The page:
# How to guess initial intervals for bisection method in order to reduce the no. of iterations?

SO, A function $f(x)$ is given to me and but the initial intervals are not given. I need to find the root of the equation using Bisection method.

Sometimes when I randomly guess the initial interval which obeys $f(a)·f(b)<0$ (where $a$ and $b$ are initial intervals) the no of iterations gets ridiculously large, sometimes 10-15 iterations. Since, I'll only have 3 hours in examination, I don't want to waste too much time on a single question. I know that the closer to the actual root my initial guesses are the lesser the no of iterations will be required.

Is there any quick way to calculate the root using calculator. I have a casio fx-991ES. I have tried using the solve equation function but for 2nd and 3rd degree equations calculator gives 2 and 3 roots which is what it is supposed to do. But since I'll be finding only one root with bisection method, I am confused on which root to take.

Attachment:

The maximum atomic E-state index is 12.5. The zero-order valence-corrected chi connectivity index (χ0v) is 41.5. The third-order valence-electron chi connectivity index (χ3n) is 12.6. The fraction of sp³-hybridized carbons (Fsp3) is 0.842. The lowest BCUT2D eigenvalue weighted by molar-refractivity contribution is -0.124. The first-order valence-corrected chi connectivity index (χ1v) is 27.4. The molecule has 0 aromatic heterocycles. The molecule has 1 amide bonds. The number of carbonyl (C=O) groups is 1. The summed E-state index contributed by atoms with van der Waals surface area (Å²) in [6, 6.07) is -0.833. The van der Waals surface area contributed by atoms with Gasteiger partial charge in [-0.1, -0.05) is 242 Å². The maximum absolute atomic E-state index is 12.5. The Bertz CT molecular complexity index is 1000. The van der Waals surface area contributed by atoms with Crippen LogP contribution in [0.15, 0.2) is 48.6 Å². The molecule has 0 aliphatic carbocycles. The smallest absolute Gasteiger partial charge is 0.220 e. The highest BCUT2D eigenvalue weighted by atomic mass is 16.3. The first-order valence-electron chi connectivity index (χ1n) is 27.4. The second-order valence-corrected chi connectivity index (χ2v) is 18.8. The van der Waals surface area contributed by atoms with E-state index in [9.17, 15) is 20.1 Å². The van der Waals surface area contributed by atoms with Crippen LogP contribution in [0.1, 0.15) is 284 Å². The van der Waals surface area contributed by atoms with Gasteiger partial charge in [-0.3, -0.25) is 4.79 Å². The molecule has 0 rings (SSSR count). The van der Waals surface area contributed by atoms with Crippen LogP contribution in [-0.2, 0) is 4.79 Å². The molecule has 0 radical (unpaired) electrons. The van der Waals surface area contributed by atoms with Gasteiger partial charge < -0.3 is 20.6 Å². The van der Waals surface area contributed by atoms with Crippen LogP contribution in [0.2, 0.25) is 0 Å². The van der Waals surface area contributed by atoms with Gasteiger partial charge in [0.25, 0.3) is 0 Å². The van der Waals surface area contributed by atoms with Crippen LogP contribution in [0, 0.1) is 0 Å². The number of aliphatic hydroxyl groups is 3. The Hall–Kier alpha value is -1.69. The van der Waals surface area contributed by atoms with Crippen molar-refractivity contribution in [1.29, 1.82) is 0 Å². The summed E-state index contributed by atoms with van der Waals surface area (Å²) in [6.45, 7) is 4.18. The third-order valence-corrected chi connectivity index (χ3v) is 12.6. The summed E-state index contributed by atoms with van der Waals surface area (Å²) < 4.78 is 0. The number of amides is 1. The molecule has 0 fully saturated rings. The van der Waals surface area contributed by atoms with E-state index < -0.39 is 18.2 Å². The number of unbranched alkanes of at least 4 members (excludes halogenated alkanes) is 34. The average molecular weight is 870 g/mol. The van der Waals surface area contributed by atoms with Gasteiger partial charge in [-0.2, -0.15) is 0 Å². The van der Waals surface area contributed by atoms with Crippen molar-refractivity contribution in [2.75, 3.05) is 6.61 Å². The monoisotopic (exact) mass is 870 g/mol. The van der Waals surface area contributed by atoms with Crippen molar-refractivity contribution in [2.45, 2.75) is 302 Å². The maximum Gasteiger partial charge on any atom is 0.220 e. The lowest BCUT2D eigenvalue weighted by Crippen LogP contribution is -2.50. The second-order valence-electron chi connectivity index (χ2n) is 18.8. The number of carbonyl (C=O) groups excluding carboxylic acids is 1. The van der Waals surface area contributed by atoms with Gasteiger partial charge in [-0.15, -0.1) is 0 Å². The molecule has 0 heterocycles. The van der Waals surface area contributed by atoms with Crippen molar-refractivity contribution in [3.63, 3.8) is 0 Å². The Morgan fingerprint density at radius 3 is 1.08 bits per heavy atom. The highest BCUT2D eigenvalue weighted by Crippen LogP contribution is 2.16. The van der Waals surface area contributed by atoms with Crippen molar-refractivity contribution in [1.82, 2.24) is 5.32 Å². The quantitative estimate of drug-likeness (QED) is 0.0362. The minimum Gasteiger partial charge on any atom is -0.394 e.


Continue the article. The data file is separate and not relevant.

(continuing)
• Please describe exactly what you expect as task in your examination. If you were to compute some bisection steps, I would expect that you will be given an admissible initial interval. To not do so would horribly increase the correction effort. But then there certainly also exist masochistic examiners. – LutzL Jan 17 '16 at 11:55

For polynomials, you can use some outer root radius estimate and calculate a function value table to find intervals with changing signs. There is no guarantee to find any such interval, for instance for the polynomial $f(x)=(x-\sqrt2)^2-10^{-8}$, which has two real roots, it is highly improbable to land in the small interval of negative values.
The bisection method is inherently slow. To reduce an initial interval length by a factor of $2^n$ always requires exactly $n$ steps. If you want faster convergence with a bracketed method use the Illinois variant of regula falsi, it is only modestly more complex than the bisection method.